[mythtv-users] Monitor adustment with SMPTE bars/ was: color adjustment
beww at beww.org
Wed Jan 27 15:24:50 UTC 2010
On Tuesday 26 January 2010 10:28:54 pm David Brodbeck wrote:
> On Jan 26, 2010, at 8:39 PM, Devin Heitmueller wrote:
> > In terms of the your comments on the accuracy of the various formats,
> > I certainly agree. However, I might argue that if the colors are
> > visibly off then even the color bars provided on DVD are probably good
> > enough. It definitely won't give him studio quality, but would give
> > him something good enough for an untrained eye.
> For home use, if it looks good enough, it is good enough. :) (That
> was also my motto when I worked with CCTV surveillance camera setups.
> Although in that case it was more like, "if the gaming inspector says
> it's good enough, it's good enough.")
It's just as bad to make something better than it needs to be as to not make
it good enough.
> The sort of calibration procedure Brian described is meant to provide
> a reasonably consistent standard for a studio environment. Actual
> color perception by the human eye is a lot less consistent. Just
> changing the color of the wall around the TV set, or changing the
> lighting level in the room, will make the colors appear different to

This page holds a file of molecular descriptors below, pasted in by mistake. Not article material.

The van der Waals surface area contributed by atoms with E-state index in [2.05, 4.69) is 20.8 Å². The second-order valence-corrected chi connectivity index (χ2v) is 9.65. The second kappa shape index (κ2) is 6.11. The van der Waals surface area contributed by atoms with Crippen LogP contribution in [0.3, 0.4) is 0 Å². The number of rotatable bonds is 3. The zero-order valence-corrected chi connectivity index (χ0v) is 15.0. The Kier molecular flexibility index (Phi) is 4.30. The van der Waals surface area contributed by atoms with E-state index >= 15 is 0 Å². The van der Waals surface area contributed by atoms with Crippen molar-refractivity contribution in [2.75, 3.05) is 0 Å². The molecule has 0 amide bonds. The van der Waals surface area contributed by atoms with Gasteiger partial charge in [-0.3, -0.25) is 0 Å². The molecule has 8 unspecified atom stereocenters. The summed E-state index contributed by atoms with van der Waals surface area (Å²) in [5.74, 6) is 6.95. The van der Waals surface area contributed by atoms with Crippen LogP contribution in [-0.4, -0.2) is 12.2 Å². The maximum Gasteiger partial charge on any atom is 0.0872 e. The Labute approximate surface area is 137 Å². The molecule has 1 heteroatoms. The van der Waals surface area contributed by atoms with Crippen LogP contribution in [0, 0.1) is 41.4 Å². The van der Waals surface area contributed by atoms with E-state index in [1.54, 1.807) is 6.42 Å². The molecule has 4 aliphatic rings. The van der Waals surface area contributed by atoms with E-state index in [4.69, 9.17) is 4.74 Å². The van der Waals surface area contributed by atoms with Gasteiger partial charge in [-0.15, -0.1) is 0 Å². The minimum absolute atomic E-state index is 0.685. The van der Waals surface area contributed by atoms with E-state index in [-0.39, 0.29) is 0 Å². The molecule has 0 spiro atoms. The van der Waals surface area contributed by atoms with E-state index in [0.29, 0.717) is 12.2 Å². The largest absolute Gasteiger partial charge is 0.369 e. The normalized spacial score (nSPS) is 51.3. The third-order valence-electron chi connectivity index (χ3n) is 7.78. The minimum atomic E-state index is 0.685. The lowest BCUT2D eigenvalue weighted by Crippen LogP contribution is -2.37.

> the eye.
The worst case is trying to match multiple monitors, especially if they are
being shot with a TV camera, which is a lot more sensitive to the various
factors effecting color perception. For example, the human eye sees "white" as
white under many differing conditions, including the color temperature of the
light things are being viewed by. Nobody ever had to white balance their eyes.
The multiple monitor "Video Walls" that were popular long ago were a bear,
getting 9 or even 16 monitors to match when "seen" by a TV camera is a bugger.
We used either Barco CRT monitors or the Pioneer small projection units, both
because they had minimal area around the picture, which would break up the
An engineer once told em that if someone tried to sell him an optical
instrument as bad as a human eye he would reject it. Upon reflection, he said
that if all the builder had to work with was water and jelly perhaps the
results weren't all that bad.
> Heck, I can sometimes detect a difference in color vision
> between my right eye and my left, and my glasses create "convergence
> problems" of their own, although with lenses it's called chromatic
I quit buying plastic lenses because of chromatic aberration, and went back to
glass, problem solved, or at least greatly minimized.
> I believe Netflix has the Avia home theater setup DVD. That's
> potentially one way to get several test patterns, although last time I
> tried it the Myth internal DVD player choked on it.
Normally I'd not use anything recorded, but for most Myth users that's
probably the best (or at least the only affordable) solution.
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